There must be a paper trail on tracker mortgage decisions

The fact that that 15,000 borrowers were deprived of access to tracker mortgages could be much more serious than just poor ethics, writes James McNulty
There must be a paper trail on tracker mortgage decisions

ON December 20, 2016, the governor of the Irish Central Bank told the finance committee of Dáil Éireann that as many as 15,000 Irish borrowers may have been overcharged by their banks.

Apparently, this occurred when these borrowers — almost all of them probably citizens of this Republic — were wrongly denied access to the tracker mortgage interest rates to which they were entitled.

It was disclosed that as many as 15 banks may have been behaving in a similar manner.

It seems most unlikely that all of these 15,000 customers were deprived of access to tracker mortgages either innocently or by mistake, or due to some minor oversight by one errant bank official in each of the banks.

It seems much more likely that they were deprived of tracker mortgages and consequently overcharged for years as a result of decisions which were carefully and deliberately made.

These decisions would not have been made by ordinary staff members at local branch level but would have been made at senior management level in the banks.

As such, there should be an extensive paper trail, electronic or otherwise if someone wants to look for it and follow it.

Apart from the low standards and poor ethics involved, it may be much more serious than that.

Section 6 of the Theft and Fraud Offences Act 2001 provides that:

“A person who dishonestly, with the intention of making a gain for himself, or another, or of causing loss to another, by any deception induces another to do or refrain from doing an act, is guilty of an offence. “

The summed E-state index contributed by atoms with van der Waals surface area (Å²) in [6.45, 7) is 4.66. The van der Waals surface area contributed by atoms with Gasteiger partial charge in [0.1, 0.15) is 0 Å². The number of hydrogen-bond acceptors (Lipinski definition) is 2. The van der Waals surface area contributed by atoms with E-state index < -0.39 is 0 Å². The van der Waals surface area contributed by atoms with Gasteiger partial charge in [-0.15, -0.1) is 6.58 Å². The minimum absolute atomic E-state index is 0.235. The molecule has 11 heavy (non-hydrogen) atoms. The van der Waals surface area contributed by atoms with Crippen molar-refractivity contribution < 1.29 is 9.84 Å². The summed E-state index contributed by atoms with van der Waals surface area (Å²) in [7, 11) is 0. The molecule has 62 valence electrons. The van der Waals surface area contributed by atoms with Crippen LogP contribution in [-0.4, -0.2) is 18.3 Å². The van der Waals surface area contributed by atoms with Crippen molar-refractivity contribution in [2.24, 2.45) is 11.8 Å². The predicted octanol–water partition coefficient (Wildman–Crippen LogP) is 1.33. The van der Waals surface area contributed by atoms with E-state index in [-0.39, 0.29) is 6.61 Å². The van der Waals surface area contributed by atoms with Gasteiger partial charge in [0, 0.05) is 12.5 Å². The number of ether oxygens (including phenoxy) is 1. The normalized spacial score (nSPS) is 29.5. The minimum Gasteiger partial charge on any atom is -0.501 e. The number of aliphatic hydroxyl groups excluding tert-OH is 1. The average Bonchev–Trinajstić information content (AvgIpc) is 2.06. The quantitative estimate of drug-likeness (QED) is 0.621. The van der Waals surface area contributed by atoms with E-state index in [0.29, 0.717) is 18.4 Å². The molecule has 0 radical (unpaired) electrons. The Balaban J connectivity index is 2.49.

A person found guilty of such an offence is liable to a fine or to imprisonment for up to five years.

Clearly, the legislature intended that offending of this nature be treated as a very serious matter.

There are only seven staff members of the Central Bank allocated to the tracker investigation which involves some 15 banks. Has it occurred to the governor of the Central Bank that at least some of these cases might actually warrant criminal investigation?

Some of the borrowers who have been so grievously wronged may well feel that not only have they been overcharged but that they have also been victims of crime.

Somehow, two lines of a song by Woody Guthrie come to mind:

“Some men rob you with a six gun And others with a fountain pen. “

Mostly it’s the armed robbers who end up being prosecuted. We seem slower to investigate and prosecute what we quite wrongly call white collar crime.

(If proven) dishonestly taking money from ordinary decent working people, impoverishing them, and their families and extended families for years is as serious as any armed robbery.

More so because it is so insidious and so deliberate, so harmful to the victims and done repeatedly for such a prolonged period of time by people who were educated and privileged.

Credible reports of crime must be investigated by An Garda Síochána, once a formal complaint has been made.

It only takes one complaint.

Or 15,000.

Or conscientious whistleblowers.

James McNulty is a judge of the district court in West Cork. This article is written by him in a personal capacity as a citizen of the Republic.

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